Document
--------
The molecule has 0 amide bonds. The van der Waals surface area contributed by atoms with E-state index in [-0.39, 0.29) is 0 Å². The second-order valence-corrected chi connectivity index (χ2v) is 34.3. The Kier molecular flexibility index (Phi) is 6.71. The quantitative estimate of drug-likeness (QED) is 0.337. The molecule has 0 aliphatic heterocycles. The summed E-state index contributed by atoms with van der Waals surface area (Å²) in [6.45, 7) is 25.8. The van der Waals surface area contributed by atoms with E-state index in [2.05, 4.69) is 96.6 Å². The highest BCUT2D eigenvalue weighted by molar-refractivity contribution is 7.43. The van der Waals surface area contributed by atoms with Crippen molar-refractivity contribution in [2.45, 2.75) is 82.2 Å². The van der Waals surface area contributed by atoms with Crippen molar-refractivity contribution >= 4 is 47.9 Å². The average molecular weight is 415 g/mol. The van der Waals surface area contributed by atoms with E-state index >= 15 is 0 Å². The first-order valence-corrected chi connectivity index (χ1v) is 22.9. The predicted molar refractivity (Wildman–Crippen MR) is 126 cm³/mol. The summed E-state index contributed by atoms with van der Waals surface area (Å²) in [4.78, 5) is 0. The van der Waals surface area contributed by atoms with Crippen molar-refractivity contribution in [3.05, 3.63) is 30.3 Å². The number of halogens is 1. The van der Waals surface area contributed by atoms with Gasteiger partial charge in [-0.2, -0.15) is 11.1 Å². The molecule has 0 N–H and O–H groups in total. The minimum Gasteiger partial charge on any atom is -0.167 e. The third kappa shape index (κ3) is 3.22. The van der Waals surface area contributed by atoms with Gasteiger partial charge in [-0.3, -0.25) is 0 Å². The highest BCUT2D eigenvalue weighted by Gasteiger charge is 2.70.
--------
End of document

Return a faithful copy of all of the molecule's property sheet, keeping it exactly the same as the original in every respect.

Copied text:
The molecule has 0 amide bonds. The van der Waals surface area contributed by atoms with E-state index in [-0.39, 0.29) is 0 Å². The second-order valence-corrected chi connectivity index (χ2v) is 34.3. The Kier molecular flexibility index (Phi) is 6.71. The quantitative estimate of drug-likeness (QED) is 0.337. The molecule has 0 aliphatic heterocycles. The summed E-state index contributed by atoms with van der Waals surface area (Å²) in [6.45, 7) is 25.8. The van der Waals surface area contributed by atoms with E-state index in [2.05, 4.69) is 96.6 Å². The highest BCUT2D eigenvalue weighted by molar-refractivity contribution is 7.43. The van der Waals surface area contributed by atoms with Crippen molar-refractivity contribution in [2.45, 2.75) is 82.2 Å². The van der Waals surface area contributed by atoms with Crippen molar-refractivity contribution >= 4 is 47.9 Å². The average molecular weight is 415 g/mol. The van der Waals surface area contributed by atoms with E-state index >= 15 is 0 Å². The first-order valence-corrected chi connectivity index (χ1v) is 22.9. The predicted molar refractivity (Wildman–Crippen MR) is 126 cm³/mol. The summed E-state index contributed by atoms with van der Waals surface area (Å²) in [4.78, 5) is 0. The van der Waals surface area contributed by atoms with Crippen molar-refractivity contribution in [3.05, 3.63) is 30.3 Å². The number of halogens is 1. The van der Waals surface area contributed by atoms with Gasteiger partial charge in [-0.2, -0.15) is 11.1 Å². The molecule has 0 N–H and O–H groups in total. The minimum Gasteiger partial charge on any atom is -0.167 e. The third kappa shape index (κ3) is 3.22. The van der Waals surface area contributed by atoms with Gasteiger partial charge in [-0.3, -0.25) is 0 Å². The highest BCUT2D eigenvalue weighted by Gasteiger charge is 2.70.